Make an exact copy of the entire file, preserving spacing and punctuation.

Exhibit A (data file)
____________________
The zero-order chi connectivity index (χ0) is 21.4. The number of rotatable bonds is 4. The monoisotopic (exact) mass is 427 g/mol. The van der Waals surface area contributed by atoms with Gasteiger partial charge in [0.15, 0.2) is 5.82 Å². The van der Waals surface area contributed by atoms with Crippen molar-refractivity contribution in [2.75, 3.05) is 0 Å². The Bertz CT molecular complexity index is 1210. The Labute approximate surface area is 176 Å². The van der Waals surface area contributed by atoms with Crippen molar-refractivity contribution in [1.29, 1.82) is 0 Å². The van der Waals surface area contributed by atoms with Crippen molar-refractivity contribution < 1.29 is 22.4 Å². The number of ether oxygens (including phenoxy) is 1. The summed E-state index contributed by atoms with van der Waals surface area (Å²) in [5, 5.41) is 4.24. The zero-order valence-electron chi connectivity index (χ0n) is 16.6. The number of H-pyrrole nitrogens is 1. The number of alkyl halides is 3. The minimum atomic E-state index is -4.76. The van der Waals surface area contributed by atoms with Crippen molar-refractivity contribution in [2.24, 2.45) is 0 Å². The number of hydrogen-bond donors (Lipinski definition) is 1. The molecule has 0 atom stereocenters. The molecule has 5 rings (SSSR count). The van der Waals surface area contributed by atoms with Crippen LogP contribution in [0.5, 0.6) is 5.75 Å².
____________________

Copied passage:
The zero-order chi connectivity index (χ0) is 21.4. The number of rotatable bonds is 4. The monoisotopic (exact) mass is 427 g/mol. The van der Waals surface area contributed by atoms with Gasteiger partial charge in [0.15, 0.2) is 5.82 Å². The van der Waals surface area contributed by atoms with Crippen molar-refractivity contribution in [2.75, 3.05) is 0 Å². The Bertz CT molecular complexity index is 1210. The Labute approximate surface area is 176 Å². The van der Waals surface area contributed by atoms with Crippen molar-refractivity contribution in [1.29, 1.82) is 0 Å². The van der Waals surface area contributed by atoms with Crippen molar-refractivity contribution < 1.29 is 22.4 Å². The number of ether oxygens (including phenoxy) is 1. The summed E-state index contributed by atoms with van der Waals surface area (Å²) in [5, 5.41) is 4.24. The zero-order valence-electron chi connectivity index (χ0n) is 16.6. The number of H-pyrrole nitrogens is 1. The number of alkyl halides is 3. The minimum atomic E-state index is -4.76. The van der Waals surface area contributed by atoms with Crippen molar-refractivity contribution in [2.24, 2.45) is 0 Å². The number of hydrogen-bond donors (Lipinski definition) is 1. The molecule has 0 atom stereocenters. The molecule has 5 rings (SSSR count). The van der Waals surface area contributed by atoms with Crippen LogP contribution in [0.5, 0.6) is 5.75 Å².